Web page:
Hobbies Are for Losers

How’s that stamp collecting treating you?

Hobbies are for losers. I say this because the people who are in it to win it, to do something real, something big, something life changing, don’t call it a hobby; they call it their life.

Of course our lives consist of things that we do for fun, relaxation, things that don’t feel like work. I get that. Just because you like baking doesn’t mean you need to open a bake shop. But what I’m telling you is that the hobby mindset is a cop-out. You want to spend hours every day or whole weekends putting ships in jars? Have at it.

But chances are the thing you want to do, that you feel most passionate about, that you would love to do “for real,” is something you’re calling a hobby because it lowers the stakes. Makes it feel safer, smaller, under control. If you’re good at something you’re “not really trying” to do, then you get to be good at your hobby. But you’re also chickening out.

No, I don’t think you should work around the clock or be in work-brain all the time. Nor do I think you shouldn’t DO anything else but your job. One guy said it perfectly on Twitter: “I gave up hobbies when I was a kid. I only have time for passions now.”

If what you’re doing–all the cool things you’re doing–are a passion and feed you and your vision of your life in some way, great. It’s the hobby mindset that is the problem, and doing things just to do them, that ends up being a problem. (P.S. If you’re really happy doing what you’re doing, great. Then you’re not who I’m speaking to. If the shoe doesn’t fit, don’t wear it. But if you want to throw that shoe at me, must mean I’ve hit a nerve.)

I Don’t Have Hobbies

I always drew a blank at the hobby question on an application or questionnaire, and then later with online dating profiles. I wondered why I didn’t have a hobby. I worried I should pick one up. Then I realized how fucking stupid that is. I realized that I don’t have a hobby because I take everything I do seriously. I don’t play at things I like. I go for them full throttle.

I’m a writer, always have been, and wrote poetry since I was a kid. But I never once called it a hobby. I went on to earn a masters of fine art in poetry, and write and edit at a major national magazine. I didn’t get there by writing as a hobby.

I also take improv classes. I don’t aspire to be a full-time improv actor, but I do want to explore performing in that way for real. I use what I learn in those places to fuel the bigger vision of my life–to be a performer. I don’t excuse it as “just a hobby.” It’s what I’m learning to do now.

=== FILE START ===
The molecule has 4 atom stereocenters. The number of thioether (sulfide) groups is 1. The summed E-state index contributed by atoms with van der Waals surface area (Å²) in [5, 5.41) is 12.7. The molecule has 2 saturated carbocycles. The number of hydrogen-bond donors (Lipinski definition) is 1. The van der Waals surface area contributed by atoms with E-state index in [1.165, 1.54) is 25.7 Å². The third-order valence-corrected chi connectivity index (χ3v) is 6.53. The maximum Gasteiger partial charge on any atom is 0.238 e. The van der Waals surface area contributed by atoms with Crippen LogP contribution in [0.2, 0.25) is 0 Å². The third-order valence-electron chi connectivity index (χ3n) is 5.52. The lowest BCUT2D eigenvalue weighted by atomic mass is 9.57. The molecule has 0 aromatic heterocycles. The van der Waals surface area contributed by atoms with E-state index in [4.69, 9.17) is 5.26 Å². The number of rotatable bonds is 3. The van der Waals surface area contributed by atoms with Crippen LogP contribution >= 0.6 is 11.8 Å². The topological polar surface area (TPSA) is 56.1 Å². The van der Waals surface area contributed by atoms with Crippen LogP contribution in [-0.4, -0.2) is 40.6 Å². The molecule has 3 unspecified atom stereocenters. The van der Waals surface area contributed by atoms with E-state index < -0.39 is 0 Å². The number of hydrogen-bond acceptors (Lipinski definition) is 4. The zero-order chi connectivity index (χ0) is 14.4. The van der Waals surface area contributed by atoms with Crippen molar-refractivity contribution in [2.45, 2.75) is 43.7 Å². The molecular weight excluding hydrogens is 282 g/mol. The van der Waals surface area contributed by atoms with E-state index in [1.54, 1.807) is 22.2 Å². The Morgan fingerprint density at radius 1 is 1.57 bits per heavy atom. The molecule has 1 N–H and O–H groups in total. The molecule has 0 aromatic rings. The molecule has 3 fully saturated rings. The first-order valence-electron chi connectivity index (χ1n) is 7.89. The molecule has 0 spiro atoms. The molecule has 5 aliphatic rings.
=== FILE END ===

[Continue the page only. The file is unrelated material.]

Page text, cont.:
What about you? That book you’re toying with, the blog you’re kinda sorta doing but not really, the acting or art classes you’re taking–if you view it as a hobby, it’s going nowhere fast. And that’s because you don’t really believe you could do it–or, you’re afraid to admit it.

Why People Have Hobbies

You know why people need hobbies? Because they fucking hate what they do. (Not everyone, but a lot.) They spend hours at a job they detest or in a place they hate or even with a person they’ve grown to loathe. Or, maybe they’re not miserable, but they’re bored or stressed, and do lots of little things to “take the edge off.”

But is that what you want? Really? To take the edge off? To make a life you don’t love tolerable, palatable, ok? Not me.

The person who puts their dreams/desires/yearnings on hold or jams them into a tiny box labeled “hobby” aren’t doing enough to achieve what they want–and that may not mean to be a superstar. It may be to continue to learn and try new things, maybe become expert. Great. Just stop calling it a fucking hobby. Hobbies by design risk nothing. No one will be disappointed if you don’t finish a project or improve at something. It was just a hobby, after all.

To start taking something seriously requires that you do some soul-searching, ask yourself what you really want, what you’re afraid of. People don’t like to face these questions. And hobbies give you the best excuse in the world to be too busy to do it.

My ex-boyfriend disagrees with me. “Not everyone wants to do something big or be someone like you do,” he said one night, exasperated. He swore up and down that some people want simple, quiet lives. I don’t believe him. I think, if given the chance, everyone would like to be able to do something meaningful, and perhaps even influence and excite or even teach others. When you call this shit a hobby, you do it and your own passions a disservice.

Take it from The King of All Media

Howard Stern is one of the most influential and successful radio broadcasters of all time–perhaps THE most. He does that thing well. And in the many years I’ve been faithfully listening, I’ve heard him try hobby after hobby. He tried chess but quit because he knew he’d never be that great at it. He’s incredibly driven and was never going to be ok with being just ok. In recent years he’s taken up photography, and he apprenticed himself to it and is relentlessly focused on it. “I want to be the best,” he said, “as good as any professional. I don’t do half assed.”

To call something a hobby is to apologize for either not being good enough or not trying hard enough. And that’s not enough for you. That’s not what makes a life transformative, exciting. You’re not here on the planet to bide your time with hobbies until you drop dead. Your life is not a pet project. So stop treating it that way.